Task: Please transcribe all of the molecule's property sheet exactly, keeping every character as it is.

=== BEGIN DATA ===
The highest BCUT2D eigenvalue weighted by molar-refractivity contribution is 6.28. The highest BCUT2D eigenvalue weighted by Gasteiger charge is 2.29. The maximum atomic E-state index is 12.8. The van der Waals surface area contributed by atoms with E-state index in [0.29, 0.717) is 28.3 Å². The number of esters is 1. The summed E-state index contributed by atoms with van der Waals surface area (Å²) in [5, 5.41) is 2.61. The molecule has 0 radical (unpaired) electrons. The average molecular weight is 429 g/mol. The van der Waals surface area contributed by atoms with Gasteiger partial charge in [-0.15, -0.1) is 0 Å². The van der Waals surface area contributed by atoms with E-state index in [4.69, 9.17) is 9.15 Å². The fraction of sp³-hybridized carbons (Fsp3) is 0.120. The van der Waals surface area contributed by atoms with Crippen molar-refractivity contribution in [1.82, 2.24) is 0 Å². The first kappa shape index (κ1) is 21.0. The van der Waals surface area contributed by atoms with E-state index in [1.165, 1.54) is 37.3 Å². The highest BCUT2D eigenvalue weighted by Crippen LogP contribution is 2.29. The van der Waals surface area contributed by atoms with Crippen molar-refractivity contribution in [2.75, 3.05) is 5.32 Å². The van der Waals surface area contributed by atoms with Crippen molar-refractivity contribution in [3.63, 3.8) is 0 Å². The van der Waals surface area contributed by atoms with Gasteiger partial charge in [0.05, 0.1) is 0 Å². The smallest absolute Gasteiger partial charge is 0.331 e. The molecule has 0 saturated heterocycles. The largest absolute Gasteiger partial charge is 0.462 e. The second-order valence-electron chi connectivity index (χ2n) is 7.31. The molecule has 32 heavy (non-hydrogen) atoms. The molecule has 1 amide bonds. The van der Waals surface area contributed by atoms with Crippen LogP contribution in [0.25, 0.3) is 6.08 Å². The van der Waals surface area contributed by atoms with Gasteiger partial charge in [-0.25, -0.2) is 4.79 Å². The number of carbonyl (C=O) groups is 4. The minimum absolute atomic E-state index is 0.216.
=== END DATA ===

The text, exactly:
The highest BCUT2D eigenvalue weighted by molar-refractivity contribution is 6.28. The highest BCUT2D eigenvalue weighted by Gasteiger charge is 2.29. The maximum atomic E-state index is 12.8. The van der Waals surface area contributed by atoms with E-state index in [0.29, 0.717) is 28.3 Å². The number of esters is 1. The summed E-state index contributed by atoms with van der Waals surface area (Å²) in [5, 5.41) is 2.61. The molecule has 0 radical (unpaired) electrons. The average molecular weight is 429 g/mol. The van der Waals surface area contributed by atoms with Gasteiger partial charge in [-0.15, -0.1) is 0 Å². The van der Waals surface area contributed by atoms with E-state index in [4.69, 9.17) is 9.15 Å². The fraction of sp³-hybridized carbons (Fsp3) is 0.120. The van der Waals surface area contributed by atoms with Crippen molar-refractivity contribution in [1.82, 2.24) is 0 Å². The first kappa shape index (κ1) is 21.0. The van der Waals surface area contributed by atoms with E-state index in [1.165, 1.54) is 37.3 Å². The highest BCUT2D eigenvalue weighted by Crippen LogP contribution is 2.29. The van der Waals surface area contributed by atoms with Crippen molar-refractivity contribution in [2.75, 3.05) is 5.32 Å². The van der Waals surface area contributed by atoms with Crippen molar-refractivity contribution in [3.63, 3.8) is 0 Å². The van der Waals surface area contributed by atoms with Gasteiger partial charge in [0.05, 0.1) is 0 Å². The smallest absolute Gasteiger partial charge is 0.331 e. The molecule has 0 saturated heterocycles. The largest absolute Gasteiger partial charge is 0.462 e. The second-order valence-electron chi connectivity index (χ2n) is 7.31. The molecule has 32 heavy (non-hydrogen) atoms. The molecule has 1 amide bonds. The van der Waals surface area contributed by atoms with Crippen LogP contribution in [0.25, 0.3) is 6.08 Å². The van der Waals surface area contributed by atoms with Gasteiger partial charge in [-0.25, -0.2) is 4.79 Å². The number of carbonyl (C=O) groups is 4. The minimum absolute atomic E-state index is 0.216.